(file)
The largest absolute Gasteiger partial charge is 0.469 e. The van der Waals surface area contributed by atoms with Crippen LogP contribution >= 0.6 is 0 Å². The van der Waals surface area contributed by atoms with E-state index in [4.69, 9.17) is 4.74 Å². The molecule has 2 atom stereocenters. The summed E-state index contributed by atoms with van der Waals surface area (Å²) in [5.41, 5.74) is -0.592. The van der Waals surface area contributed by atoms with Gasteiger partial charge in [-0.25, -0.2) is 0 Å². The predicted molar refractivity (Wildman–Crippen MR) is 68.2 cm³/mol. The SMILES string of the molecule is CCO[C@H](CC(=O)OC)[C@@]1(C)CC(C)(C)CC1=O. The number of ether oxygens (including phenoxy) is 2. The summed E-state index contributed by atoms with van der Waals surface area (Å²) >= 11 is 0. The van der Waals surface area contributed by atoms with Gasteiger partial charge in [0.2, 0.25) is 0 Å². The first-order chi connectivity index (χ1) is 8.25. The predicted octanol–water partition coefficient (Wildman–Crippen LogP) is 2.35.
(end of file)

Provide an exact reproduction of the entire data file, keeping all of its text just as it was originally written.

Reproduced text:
The largest absolute Gasteiger partial charge is 0.469 e. The van der Waals surface area contributed by atoms with Crippen LogP contribution >= 0.6 is 0 Å². The van der Waals surface area contributed by atoms with E-state index in [4.69, 9.17) is 4.74 Å². The molecule has 2 atom stereocenters. The summed E-state index contributed by atoms with van der Waals surface area (Å²) in [5.41, 5.74) is -0.592. The van der Waals surface area contributed by atoms with Gasteiger partial charge in [-0.25, -0.2) is 0 Å². The predicted molar refractivity (Wildman–Crippen MR) is 68.2 cm³/mol. The SMILES string of the molecule is CCO[C@H](CC(=O)OC)[C@@]1(C)CC(C)(C)CC1=O. The number of ether oxygens (including phenoxy) is 2. The summed E-state index contributed by atoms with van der Waals surface area (Å²) >= 11 is 0. The van der Waals surface area contributed by atoms with Gasteiger partial charge in [0.2, 0.25) is 0 Å². The first-order chi connectivity index (χ1) is 8.25. The predicted octanol–water partition coefficient (Wildman–Crippen LogP) is 2.35.